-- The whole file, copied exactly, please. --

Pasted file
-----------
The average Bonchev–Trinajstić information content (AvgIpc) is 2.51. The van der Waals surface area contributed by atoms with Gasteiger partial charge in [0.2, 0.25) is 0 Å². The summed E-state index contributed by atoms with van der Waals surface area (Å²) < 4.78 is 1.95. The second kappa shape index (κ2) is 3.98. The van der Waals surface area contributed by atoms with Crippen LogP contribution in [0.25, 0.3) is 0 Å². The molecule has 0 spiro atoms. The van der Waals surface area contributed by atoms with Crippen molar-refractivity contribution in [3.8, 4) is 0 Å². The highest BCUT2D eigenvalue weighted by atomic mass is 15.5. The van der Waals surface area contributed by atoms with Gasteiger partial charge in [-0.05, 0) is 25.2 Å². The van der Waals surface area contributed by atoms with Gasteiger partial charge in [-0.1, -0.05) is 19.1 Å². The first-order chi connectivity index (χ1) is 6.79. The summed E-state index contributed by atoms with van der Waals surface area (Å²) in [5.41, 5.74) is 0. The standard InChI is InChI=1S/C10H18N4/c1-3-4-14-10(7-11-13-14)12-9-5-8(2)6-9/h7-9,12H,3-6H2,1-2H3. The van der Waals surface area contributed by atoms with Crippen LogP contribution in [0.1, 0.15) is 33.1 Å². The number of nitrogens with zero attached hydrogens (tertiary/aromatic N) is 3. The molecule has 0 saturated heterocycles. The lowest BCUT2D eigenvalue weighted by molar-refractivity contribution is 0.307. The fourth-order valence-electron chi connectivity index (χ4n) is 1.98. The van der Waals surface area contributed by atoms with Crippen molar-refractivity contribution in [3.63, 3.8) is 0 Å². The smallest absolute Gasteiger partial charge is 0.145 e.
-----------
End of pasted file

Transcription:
The average Bonchev–Trinajstić information content (AvgIpc) is 2.51. The van der Waals surface area contributed by atoms with Gasteiger partial charge in [0.2, 0.25) is 0 Å². The summed E-state index contributed by atoms with van der Waals surface area (Å²) < 4.78 is 1.95. The second kappa shape index (κ2) is 3.98. The van der Waals surface area contributed by atoms with Crippen LogP contribution in [0.25, 0.3) is 0 Å². The molecule has 0 spiro atoms. The van der Waals surface area contributed by atoms with Crippen molar-refractivity contribution in [3.8, 4) is 0 Å². The highest BCUT2D eigenvalue weighted by atomic mass is 15.5. The van der Waals surface area contributed by atoms with Gasteiger partial charge in [-0.05, 0) is 25.2 Å². The van der Waals surface area contributed by atoms with Gasteiger partial charge in [-0.1, -0.05) is 19.1 Å². The first-order chi connectivity index (χ1) is 6.79. The summed E-state index contributed by atoms with van der Waals surface area (Å²) in [5.41, 5.74) is 0. The standard InChI is InChI=1S/C10H18N4/c1-3-4-14-10(7-11-13-14)12-9-5-8(2)6-9/h7-9,12H,3-6H2,1-2H3. The van der Waals surface area contributed by atoms with Crippen LogP contribution in [0.1, 0.15) is 33.1 Å². The number of nitrogens with zero attached hydrogens (tertiary/aromatic N) is 3. The molecule has 0 saturated heterocycles. The lowest BCUT2D eigenvalue weighted by molar-refractivity contribution is 0.307. The fourth-order valence-electron chi connectivity index (χ4n) is 1.98. The van der Waals surface area contributed by atoms with Crippen molar-refractivity contribution in [3.63, 3.8) is 0 Å². The smallest absolute Gasteiger partial charge is 0.145 e.